An electric bass guitar built from 2,000 Lego bricks is the latest project from the musical craftsman known as Burls Art. And as with the creator's other unorthodox instrument builds, the bass actually plays — or slaps, as the case may be.

In a video shared on YouTube on Wednesday (June 9), Burls presents a 14-minute Lego bass journey that won't be unfamiliar for viewers who follow the artisan. But for those new to his creations, it wouldn't be a stretch to say that seeing him make a working instrument out of thousands of plastic toy bricks — plus some other guitar parts — is truly an impressive sight to behold.

Watch the video down toward the bottom of this post.

In order for a Lego bass to be a functional instrument, Burls had to construct the guitar's body around a piece of wood. The neck is also made of wood, topped with an epoxy fretboard, then finished off with a matching Lego headstock. As for its sound, a piezo pickup sits hidden under the bridge, giving the instrument electric capabilities while maintaining a clean, streamlined look. Without the wood and other elements, one might guess, a Lego guitar probably wouldn't work.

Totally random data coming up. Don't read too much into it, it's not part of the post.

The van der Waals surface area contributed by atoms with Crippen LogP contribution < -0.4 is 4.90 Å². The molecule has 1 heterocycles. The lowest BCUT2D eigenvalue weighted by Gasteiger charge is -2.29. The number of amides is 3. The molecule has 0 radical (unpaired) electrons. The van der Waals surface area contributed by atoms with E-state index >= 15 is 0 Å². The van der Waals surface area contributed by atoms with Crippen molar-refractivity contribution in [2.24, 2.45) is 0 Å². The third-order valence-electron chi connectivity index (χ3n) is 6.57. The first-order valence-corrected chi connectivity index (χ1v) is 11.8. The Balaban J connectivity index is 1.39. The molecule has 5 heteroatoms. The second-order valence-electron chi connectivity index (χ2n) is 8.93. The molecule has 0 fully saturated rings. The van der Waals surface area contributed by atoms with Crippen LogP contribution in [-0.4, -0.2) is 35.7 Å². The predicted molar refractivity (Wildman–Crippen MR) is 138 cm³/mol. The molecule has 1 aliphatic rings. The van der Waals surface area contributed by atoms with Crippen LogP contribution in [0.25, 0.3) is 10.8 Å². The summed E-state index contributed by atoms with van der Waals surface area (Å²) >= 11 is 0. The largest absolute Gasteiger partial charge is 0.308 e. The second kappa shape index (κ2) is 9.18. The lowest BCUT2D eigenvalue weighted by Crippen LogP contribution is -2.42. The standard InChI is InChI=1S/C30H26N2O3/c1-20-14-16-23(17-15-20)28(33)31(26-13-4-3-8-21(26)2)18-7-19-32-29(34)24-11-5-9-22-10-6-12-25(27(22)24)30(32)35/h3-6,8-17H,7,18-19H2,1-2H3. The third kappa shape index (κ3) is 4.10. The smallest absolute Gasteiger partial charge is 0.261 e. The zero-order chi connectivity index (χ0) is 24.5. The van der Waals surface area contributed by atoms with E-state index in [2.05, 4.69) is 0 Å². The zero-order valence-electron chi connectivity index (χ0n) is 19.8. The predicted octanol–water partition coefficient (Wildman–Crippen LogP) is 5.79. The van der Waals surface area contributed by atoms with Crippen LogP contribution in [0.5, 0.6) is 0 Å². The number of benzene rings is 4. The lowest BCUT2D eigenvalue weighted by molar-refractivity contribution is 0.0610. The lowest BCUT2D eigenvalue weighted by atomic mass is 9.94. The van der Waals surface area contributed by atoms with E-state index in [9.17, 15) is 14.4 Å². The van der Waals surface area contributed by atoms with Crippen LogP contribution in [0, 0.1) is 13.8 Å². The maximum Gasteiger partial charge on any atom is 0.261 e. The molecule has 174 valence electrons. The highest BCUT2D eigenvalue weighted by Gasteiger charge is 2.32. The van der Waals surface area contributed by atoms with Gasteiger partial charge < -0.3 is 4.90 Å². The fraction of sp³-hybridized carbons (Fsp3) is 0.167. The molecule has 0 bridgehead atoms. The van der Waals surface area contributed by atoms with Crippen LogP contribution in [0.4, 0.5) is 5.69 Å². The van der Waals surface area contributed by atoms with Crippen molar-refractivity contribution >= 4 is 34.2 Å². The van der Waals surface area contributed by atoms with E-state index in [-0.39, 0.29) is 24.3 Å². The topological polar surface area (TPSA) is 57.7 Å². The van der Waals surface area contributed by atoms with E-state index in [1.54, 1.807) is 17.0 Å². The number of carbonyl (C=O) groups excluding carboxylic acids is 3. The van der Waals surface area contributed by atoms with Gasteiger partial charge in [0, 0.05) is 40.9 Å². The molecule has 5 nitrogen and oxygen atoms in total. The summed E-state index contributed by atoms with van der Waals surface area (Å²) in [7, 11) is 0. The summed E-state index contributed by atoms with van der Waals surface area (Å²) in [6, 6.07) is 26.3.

"I still did add a piece of maple in the middle of it just to give it more strength," Burls explains. "With as much string tension as a bass has, it was a no-brainer for me." He adds that it's the "second epoxy fretboard I've done, but the first with a truss rod under it. But this fretboard came out really well, and it feels super good."

Feel is important, of course, because what will matter to a bassist most is how the thing plays. Burls readily admits that he doesn't consider himself an accomplished bass player, but he still gives the instrument a proper run-through at the end of the video.

"That's my attempt at slapping the bass," Burls demurs. "If you follow along with my builds, you know that I don't know how to play bass. But when I build them … I'll try and play them at the end. I've played guitar for most of my life, but playing bass is kinda a completely foreign concept to me."

On top of that, he acknowledges that he "build[s] these guitars as an artistic piece more than I do for the tone of the instrument. I'm not going to say this thing sounds great, but it does make noise when it's plugged into an amp, so I'm cool with it."

Over the last two years, Burls has also constructed guitars out of skateboards, coffee beans, colored pencils, pieces of paper and even salt. And that's not even half of it.

Check out more Burls Art on YouTube.

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